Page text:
Then the episode comes to an end. I know what will be coming next, and I'm not wrong. Peter comes running down the hall. But instead of the usual, "More Doah ee Espo-oh," he cries out, "Mama!" and runs to my arms. He climbs on my lap and snuggles in, small head resting on my collarbone, thumb in his mouth, legs crossed across my legs. I slip both arms around him and hold him tight. "Mommy, you my bes' fwen," he tells me. I snuggle him closer.
I relish these moments. Teddy is now far too big to snuggle on my lap. And it won't be long until Pete leaves this faze of childhood to move on to one without as much snuggling. It won't be long before he's too big to jump up into my arms, wrap his legs around my waist and his arms around my neck, letting me carry him a little further. It won't be long before the cute, baby-doll cries of, "Mama" turn to an exasperated, "Moooom". The days of babyhood are fast retreating (he's already telling me, "I not a baby anymo', Mommy. I a big kid!") and I know that, despite the temper tantrums and refusal to listen, despite the poopy diapers and toys strewn everywhere on a daily basis, I'm going to miss these days. Oh, I know there will be other, fantastic days to come. But they won't be these days.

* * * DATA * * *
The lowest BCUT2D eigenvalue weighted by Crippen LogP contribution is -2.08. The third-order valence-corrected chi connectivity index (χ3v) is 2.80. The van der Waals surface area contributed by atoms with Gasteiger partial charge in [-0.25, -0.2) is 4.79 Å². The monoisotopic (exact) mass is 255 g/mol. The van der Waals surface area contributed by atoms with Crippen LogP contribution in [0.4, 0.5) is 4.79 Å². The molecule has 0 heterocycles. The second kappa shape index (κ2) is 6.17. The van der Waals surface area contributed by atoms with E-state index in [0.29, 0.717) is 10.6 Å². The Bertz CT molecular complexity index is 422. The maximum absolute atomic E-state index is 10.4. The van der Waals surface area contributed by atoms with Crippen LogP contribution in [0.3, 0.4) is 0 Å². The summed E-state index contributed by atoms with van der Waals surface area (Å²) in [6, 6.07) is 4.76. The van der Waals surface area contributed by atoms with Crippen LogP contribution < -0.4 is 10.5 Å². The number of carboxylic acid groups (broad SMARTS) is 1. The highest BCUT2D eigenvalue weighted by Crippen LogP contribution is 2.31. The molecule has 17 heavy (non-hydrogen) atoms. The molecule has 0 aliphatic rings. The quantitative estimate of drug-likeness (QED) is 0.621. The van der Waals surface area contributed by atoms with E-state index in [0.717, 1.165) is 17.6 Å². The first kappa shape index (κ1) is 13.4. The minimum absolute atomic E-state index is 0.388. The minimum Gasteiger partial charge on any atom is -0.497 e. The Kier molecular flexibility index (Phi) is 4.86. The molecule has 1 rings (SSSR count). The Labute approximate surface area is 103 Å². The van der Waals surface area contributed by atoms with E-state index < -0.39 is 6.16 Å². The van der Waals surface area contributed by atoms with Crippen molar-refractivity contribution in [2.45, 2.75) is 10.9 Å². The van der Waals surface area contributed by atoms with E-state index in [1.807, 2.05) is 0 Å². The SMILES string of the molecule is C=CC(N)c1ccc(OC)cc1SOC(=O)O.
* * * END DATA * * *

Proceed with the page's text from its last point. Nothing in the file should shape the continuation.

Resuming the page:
So I try to hold on as long as Pete will let me, feeling his warmth snuggled against me while we talk about his friends and his family, which dinosaur each member of the family is (for the record, I'm a velociraptor, Rich is a brachiosaurus, Teddy is a T-Rex and Pete is a T-Rex and a triceratops - pronounced "tri-ter-top") and what he's been watching.
In far too short of a time, he tries to wiggle free of me and, sadly, I let him. "More Doah ee Espo-oh, Mommy! Come on!" Standing on the floor in front of me, he reaches for my hand to pull me along to the living room. And I think, "It's great being Mommy."
|My baby, still snuggleable size|